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    Location:
    Siloam Springs, AR, USA
    Bougainvillea originate in Brazil and other parts of South America and love very fast draining soil and moderately bright to bright light. The roots should not be allowed to dry out but should instead be kept moderately damp, never wet, never completely dry. Look up how to mix a "jungle soil" mix which should include a lot of compost, sand, peat, bark and even granulated charcoal. If you used a normal potting soil it will remain too wet for this type of plant. In South Florida almost everyone grows them in their yard but the soil is always sandy.

    Failure to bloom is generally caused by the plant not having enough sun, too much nitrogen or too much water in a soggy soil. Bougainvillea flowers best in conditions of hot sun with just a bit of dryness between waterings. Fertilize with
    with low nitrogen fertilizers.

    Since it is a tropical species it constantly needs to be warm and should be kept in as bright light as possible. We used to grow 40 or more of these in our yard in Miami and most were along a fence with bright, somewhat direct sunlight in very sandy soil..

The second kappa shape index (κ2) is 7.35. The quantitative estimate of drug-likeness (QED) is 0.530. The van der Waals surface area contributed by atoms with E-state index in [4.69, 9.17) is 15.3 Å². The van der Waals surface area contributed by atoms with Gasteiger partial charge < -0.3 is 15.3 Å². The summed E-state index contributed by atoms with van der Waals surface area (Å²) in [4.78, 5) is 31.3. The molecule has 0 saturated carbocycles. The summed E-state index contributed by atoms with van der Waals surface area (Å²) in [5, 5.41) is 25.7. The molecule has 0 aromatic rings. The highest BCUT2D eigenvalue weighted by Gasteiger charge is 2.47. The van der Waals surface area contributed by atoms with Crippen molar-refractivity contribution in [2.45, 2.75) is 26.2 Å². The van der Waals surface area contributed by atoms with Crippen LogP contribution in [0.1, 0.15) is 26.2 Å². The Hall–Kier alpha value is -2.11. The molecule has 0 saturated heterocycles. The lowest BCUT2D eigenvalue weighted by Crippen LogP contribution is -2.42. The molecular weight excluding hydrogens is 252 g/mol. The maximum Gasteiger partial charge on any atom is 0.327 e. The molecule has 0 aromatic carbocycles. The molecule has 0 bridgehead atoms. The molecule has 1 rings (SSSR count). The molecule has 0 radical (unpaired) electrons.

3. ronrobjoe

    ronrobjoe Member

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    Thank you very much Photo Pro,

    It seems I have some shopping to for elements of my new soil mixture. That will be on my list of things to do tomorrow. Your advice makes good sense.

    Your help is greatly appreciated.

    Best of everything to you and all yours,

    Ron
     
  4. photopro

    photopro Well-Known Member

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    Location:
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    Glad to help. Although we don't talk specifically about Bougainvillea on our website, we do grow several inside the atrium. All are kept hanging up near the ceiling so they can receive bright light. You may want to visit our website and look in the lower right column for the article on Growing Philodendron species. The tropical jungle mix we prepare and use is described in that article, just scroll down to the right section within the article. I am now beginning to create a great deal more of our own compost from the vegetation that dies in the atrium and add that to all our soil mixes just as Mother Nature does in the tropics.naturally